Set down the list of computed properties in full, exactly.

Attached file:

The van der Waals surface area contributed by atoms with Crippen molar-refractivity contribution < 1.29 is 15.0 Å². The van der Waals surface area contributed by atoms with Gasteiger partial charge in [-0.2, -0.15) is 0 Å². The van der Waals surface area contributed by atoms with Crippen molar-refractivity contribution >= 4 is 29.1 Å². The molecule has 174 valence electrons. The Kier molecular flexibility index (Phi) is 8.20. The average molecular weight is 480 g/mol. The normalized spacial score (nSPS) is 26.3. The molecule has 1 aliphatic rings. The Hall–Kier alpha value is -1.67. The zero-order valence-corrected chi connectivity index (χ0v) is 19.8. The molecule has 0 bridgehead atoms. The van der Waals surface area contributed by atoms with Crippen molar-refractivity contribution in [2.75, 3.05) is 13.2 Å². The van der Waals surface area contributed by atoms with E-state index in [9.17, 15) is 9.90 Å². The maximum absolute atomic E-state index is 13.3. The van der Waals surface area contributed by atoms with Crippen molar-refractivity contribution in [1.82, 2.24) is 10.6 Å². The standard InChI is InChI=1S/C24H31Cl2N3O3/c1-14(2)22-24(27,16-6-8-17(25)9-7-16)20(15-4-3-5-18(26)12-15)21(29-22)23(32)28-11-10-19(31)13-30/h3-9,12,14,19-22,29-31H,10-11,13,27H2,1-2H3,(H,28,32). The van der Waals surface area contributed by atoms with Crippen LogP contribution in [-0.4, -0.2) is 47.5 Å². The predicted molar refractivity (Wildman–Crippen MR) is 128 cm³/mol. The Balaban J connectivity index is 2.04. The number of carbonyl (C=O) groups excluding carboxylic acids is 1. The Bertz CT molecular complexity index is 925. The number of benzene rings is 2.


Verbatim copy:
The van der Waals surface area contributed by atoms with Crippen molar-refractivity contribution < 1.29 is 15.0 Å². The van der Waals surface area contributed by atoms with Gasteiger partial charge in [-0.2, -0.15) is 0 Å². The van der Waals surface area contributed by atoms with Crippen molar-refractivity contribution >= 4 is 29.1 Å². The molecule has 174 valence electrons. The Kier molecular flexibility index (Phi) is 8.20. The average molecular weight is 480 g/mol. The normalized spacial score (nSPS) is 26.3. The molecule has 1 aliphatic rings. The Hall–Kier alpha value is -1.67. The zero-order valence-corrected chi connectivity index (χ0v) is 19.8. The molecule has 0 bridgehead atoms. The van der Waals surface area contributed by atoms with Crippen molar-refractivity contribution in [2.75, 3.05) is 13.2 Å². The van der Waals surface area contributed by atoms with E-state index in [9.17, 15) is 9.90 Å². The maximum absolute atomic E-state index is 13.3. The van der Waals surface area contributed by atoms with Crippen molar-refractivity contribution in [1.82, 2.24) is 10.6 Å². The standard InChI is InChI=1S/C24H31Cl2N3O3/c1-14(2)22-24(27,16-6-8-17(25)9-7-16)20(15-4-3-5-18(26)12-15)21(29-22)23(32)28-11-10-19(31)13-30/h3-9,12,14,19-22,29-31H,10-11,13,27H2,1-2H3,(H,28,32). The van der Waals surface area contributed by atoms with Crippen LogP contribution in [-0.4, -0.2) is 47.5 Å². The predicted molar refractivity (Wildman–Crippen MR) is 128 cm³/mol. The Balaban J connectivity index is 2.04. The number of carbonyl (C=O) groups excluding carboxylic acids is 1. The Bertz CT molecular complexity index is 925. The number of benzene rings is 2.